Please note that other HMRC services you register for may require separate Activation Codes.

Registering as an employer for paper filing

STEP 1

Check our filing options section to make sure HMRC will let you use the paper option.

STEP 2

Phone HMRC's New Employer Helpline and tell them that you want to register as a paper filing employer.

Most of HMRC's Helplines now use an automatic system when you first get through – a recorded voice asking you various questions. When you are asked by the automated system what you are calling about, you can say ‘Register as an employer’.

You will be asked if you are a business, agent or something else. You should be aware that in this context 'business' means employer and is the correct option to press even if you employ someone domestically in your home, and you do not consider yourself a ‘business’.

The HMRC adviser should talk with you about what support you might need and the different ways of running your payroll, that is, paper or online. If you have decided you want to use the paper option, you should make this clear to the HMRC adviser and be prepared to explain why if necessary (for example, because you meet the care and support employer conditions).

After you have registered, HMRC will send you a letter headed ‘New employer registration and reference numbers’ with:

  • an Accounts Office reference (example 123PA00045678)
  • a PAYE reference (example 123/A246).

This is the only notification you will receive, so keep these details safe.

You must use your Accounts Office reference when making payments and contacting HMRC about payments. You should use your PAYE reference in all other contacts with HMRC and on all your payroll records, as this is your payroll reference.

Registering for PAYE Online for employers if you already have an HMRC Online Services account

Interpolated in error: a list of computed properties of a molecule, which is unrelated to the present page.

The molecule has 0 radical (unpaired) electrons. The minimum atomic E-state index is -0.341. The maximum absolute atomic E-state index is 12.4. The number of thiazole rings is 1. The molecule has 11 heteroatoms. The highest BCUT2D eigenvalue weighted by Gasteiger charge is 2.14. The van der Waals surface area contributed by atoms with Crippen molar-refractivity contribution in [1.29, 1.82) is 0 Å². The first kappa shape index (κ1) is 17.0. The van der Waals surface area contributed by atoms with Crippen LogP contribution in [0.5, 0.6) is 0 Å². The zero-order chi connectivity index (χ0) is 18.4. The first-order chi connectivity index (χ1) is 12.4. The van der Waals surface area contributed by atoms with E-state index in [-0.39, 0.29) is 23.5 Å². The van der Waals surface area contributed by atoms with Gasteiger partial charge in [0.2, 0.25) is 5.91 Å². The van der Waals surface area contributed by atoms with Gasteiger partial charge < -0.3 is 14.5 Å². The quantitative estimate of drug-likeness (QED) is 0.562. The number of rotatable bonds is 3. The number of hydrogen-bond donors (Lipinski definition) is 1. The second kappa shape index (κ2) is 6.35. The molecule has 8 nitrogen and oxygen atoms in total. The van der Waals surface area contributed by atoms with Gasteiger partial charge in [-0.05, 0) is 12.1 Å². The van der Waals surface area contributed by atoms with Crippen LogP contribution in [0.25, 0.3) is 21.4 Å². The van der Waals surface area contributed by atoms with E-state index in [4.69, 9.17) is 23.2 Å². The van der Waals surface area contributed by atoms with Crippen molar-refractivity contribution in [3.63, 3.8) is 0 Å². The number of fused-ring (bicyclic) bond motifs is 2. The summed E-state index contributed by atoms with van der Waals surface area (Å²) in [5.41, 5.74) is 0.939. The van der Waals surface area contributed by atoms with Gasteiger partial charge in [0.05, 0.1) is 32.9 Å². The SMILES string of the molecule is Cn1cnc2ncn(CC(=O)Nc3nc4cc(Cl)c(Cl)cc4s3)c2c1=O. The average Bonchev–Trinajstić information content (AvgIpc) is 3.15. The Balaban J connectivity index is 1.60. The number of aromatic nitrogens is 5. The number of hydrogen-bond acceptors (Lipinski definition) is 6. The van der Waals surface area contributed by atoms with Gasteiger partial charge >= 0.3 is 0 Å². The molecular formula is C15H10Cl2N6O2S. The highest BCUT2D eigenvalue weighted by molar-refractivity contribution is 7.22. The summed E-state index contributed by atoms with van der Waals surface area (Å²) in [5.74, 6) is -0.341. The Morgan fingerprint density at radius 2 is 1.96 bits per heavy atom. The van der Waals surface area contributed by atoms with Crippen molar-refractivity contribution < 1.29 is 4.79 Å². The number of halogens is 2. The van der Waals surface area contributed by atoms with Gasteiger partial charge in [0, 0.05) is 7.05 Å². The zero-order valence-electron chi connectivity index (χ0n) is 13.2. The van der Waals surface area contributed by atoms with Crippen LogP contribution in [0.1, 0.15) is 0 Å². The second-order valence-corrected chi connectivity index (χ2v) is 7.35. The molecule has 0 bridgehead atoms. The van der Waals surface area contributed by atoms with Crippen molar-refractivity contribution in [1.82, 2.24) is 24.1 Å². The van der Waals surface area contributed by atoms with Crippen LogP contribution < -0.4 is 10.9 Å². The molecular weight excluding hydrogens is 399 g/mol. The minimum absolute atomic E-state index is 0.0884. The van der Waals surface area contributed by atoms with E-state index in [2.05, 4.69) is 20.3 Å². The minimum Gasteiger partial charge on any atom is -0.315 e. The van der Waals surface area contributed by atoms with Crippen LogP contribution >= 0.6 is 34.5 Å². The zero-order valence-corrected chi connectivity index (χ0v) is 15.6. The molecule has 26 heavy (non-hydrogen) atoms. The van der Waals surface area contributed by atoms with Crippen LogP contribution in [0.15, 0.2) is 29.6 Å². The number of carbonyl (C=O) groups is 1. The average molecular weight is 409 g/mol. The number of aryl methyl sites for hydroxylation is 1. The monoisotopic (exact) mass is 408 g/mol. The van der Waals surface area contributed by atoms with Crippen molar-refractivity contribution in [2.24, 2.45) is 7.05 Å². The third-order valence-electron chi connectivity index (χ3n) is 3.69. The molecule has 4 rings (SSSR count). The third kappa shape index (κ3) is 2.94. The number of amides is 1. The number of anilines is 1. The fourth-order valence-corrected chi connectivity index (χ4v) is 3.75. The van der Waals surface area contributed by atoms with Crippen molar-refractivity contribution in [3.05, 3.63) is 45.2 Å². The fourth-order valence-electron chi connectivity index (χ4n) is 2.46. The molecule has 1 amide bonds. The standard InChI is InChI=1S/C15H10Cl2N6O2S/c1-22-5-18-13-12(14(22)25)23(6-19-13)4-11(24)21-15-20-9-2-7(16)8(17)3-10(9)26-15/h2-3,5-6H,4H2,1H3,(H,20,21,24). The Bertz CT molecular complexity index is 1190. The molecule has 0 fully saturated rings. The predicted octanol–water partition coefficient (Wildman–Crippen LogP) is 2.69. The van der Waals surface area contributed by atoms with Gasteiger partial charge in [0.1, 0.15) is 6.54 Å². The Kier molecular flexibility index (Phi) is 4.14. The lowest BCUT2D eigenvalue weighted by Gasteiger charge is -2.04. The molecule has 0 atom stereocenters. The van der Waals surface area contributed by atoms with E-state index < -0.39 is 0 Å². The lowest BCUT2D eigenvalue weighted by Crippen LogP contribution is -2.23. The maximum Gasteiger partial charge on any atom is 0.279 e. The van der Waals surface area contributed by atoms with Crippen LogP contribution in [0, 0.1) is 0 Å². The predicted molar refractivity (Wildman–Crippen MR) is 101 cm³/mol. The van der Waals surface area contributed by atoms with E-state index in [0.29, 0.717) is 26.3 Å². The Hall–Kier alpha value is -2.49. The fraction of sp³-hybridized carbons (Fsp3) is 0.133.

You may already have an HMRC Online Services account – for Self Assessment perhaps. This will be held by you in your capacity as an ‘individual’.

In order to register for PAYE Online for employers, you will need to hold an HMRC Online Services account as an ‘organisation’ (HMRC assume every employer is a ‘business’). So you will have to obtain a new Government Gateway ID and password as an organisation. The User ID and password that you have as an individual should be retained so that you can continue to access your Self Assessment account.

You may have seen the guidance on that GOV.UK suggests that where you already have an account, it is a simple case of adding the ‘PAYE Online for employers’ service. However, we can advise that this is not the case – you cannot add PAYE Online for employers to your existing individual online account.

When you want to access your PAYE Online for employers service (once it is set up), you can log in via GOV.UK. You can find information on what to do if you forget your User ID, password or have other problems signing in there too.

What happens if I register late?

If you do not register with HMRC before you pay your staff for the first time, then there are not any late registration penalties per se, however it follows that you will not have made the necessary payroll submissions to HMRC on time, and possibly not paid the tax due on time either. Both of these carry the possibility of interest and penalties. Therefore you should correct this and register as soon as possible if you need to. For further details, see our section getting things wrong.

Cancelling your PAYE registration

If you stop being an employer or your employee(s) starts earning below the relevant LEL (and you expect it to be permanent) then you should inform HMRC so that they can close your PAYE record. You can usually do this when you send your last lot of payroll information to HMRC. You can find out more on stopping being an employer on GOV.UK. This guidance also tells you what to do if you temporarily stop employing staff.

If you used to be an employer but no longer are (and it is permanent), it is important to tell HMRC. If HMRC are expecting you to send in payroll information (because they are unaware that you are no longer an employer), then they can make estimates of what you owe based on prior filings.

If things change, for example, you start to employ someone again, you must let HMRC know straight away. They will then set up a new PAYE scheme and issue you with a new reference number.